Joining us at Outlook on Outcomes for the second consecutive week is Dr. Steven Moskowitz, a physical medicine and rehabilitation specialist. See his previous entry for more on this very important topic. – Dr. Holt
Last week we looked at the unique chronic pain patient profile and concluded that clinicians must recognize pain as a biopsychosocial condition. When the treating physician fails to address each of the biopsychosocial components and applies only medical remedies, results are often sub-optimal. Today we’ll explore the appropriate corresponding care plan and resources.
Maladaptive coping combined with the use of medication that is addictive and induces euphoria, is a recipe for addiction. Most chronic pain patients have long medical histories, have become functionally debilitated, and have developed fixed beliefs about their illness. If you simply detoxify a chronic pain patient of their addictive medication, you have the dilemma of a debilitated, poorly functioning person who can easily find a new practitioner willing to treat his pain complaint with opiates. Recidivism is a huge problem in addiction treatment; imagine what happens when a patient shows up at an unsuspecting physician’s office with an MRI showing two back surgeries. When physicians do not take all the biological, psychological and social components into account at every visit, the patients most in need fall through the cracks.
Treating chronic pain addiction based on needs
Successful treatment is in part due to appreciating that addiction is best seen in the context of pain rehabilitation. Physicians can often wean patients who demonstrate adaptive coping and a desire to discontinue opiates. However, less adaptive patients or those on very high doses require more formal detoxification. Treatment can be provided via a specialized office practice, but in many areas these reliable services do not exist. At times, we can piece together a detoxification program followed by a rehabilitation program. For the more complicated case, carefully selected multidisciplinary rehabilitation programs offer detoxification in the context of a highly intensive and multidisciplinary functional restoration program. As an example, I refer you to the Rosomoff Comprehensive Pain Center’s excellent detoxification and rehabilitation results.
A major key to success for Paradigm is the company’s treating physician intervention and concurrent onsite case management intervention with the injured person, healthcare providers and significant others. This course of action promotes entry into a rehabilitation program and ushers the injured person back into the community with a more appropriate care configuration. The Paradigm team recognizes the resources for each individual are dependent on the intensity of their needs, what is or can be made available in their community, and the cooperation of the injured person, his treating physician and, at times, his attorney.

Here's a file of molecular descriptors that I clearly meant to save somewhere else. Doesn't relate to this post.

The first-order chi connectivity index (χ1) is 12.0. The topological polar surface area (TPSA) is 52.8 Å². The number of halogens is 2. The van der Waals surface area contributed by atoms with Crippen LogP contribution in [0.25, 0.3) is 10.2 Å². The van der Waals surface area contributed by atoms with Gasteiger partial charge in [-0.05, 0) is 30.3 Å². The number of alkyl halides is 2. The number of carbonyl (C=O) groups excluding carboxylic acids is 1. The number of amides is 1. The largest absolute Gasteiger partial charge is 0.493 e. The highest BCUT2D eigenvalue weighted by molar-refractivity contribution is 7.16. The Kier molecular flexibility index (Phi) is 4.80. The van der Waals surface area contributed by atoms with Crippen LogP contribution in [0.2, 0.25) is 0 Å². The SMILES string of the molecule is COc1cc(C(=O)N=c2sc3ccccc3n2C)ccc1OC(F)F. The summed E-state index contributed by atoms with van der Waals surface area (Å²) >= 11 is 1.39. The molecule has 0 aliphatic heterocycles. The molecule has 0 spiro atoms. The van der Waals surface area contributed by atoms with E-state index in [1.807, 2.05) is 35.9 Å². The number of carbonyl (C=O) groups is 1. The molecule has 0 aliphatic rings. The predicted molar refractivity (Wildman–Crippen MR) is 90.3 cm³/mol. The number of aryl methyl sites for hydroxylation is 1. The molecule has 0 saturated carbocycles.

Outcome goal setting
Paradigm recommends the following general outcome goals be a part of any chronic pain program:
1. Medications management: the injured person should be off opiates, decrease intake of other medications, and have decreased side effects.
2. Greater functional capacity: for example, the injured person should become comfortable sitting, walking and lifting through intensive graded exercise.
3. More adaptive coping strategies through cognitive-behavioral techniques
4. Establish MMI status and functional capacity.
5. Family intervention: support the patient’s family so they can assist with greater patient independence and less sick role behaviors.
6. Independent self management and decreased reliance on the health care system.
7. Discharge the injured person to a provider that is competent in conservative care without opiate reinstitution.
Preventing iatrogenic addiction recurrence
Preventing recurrence depends upon avoiding the type of care that initially caused the problem. Once gains are achieved it is important that the patient’s future care be conservative and focused on continuing the interventions that work: therapeutic exercise, independent modalities and avoidance of addictive or habit forming medications. The Paradigm team works to identify such resources and facilitates the transition which can be a bumpy road.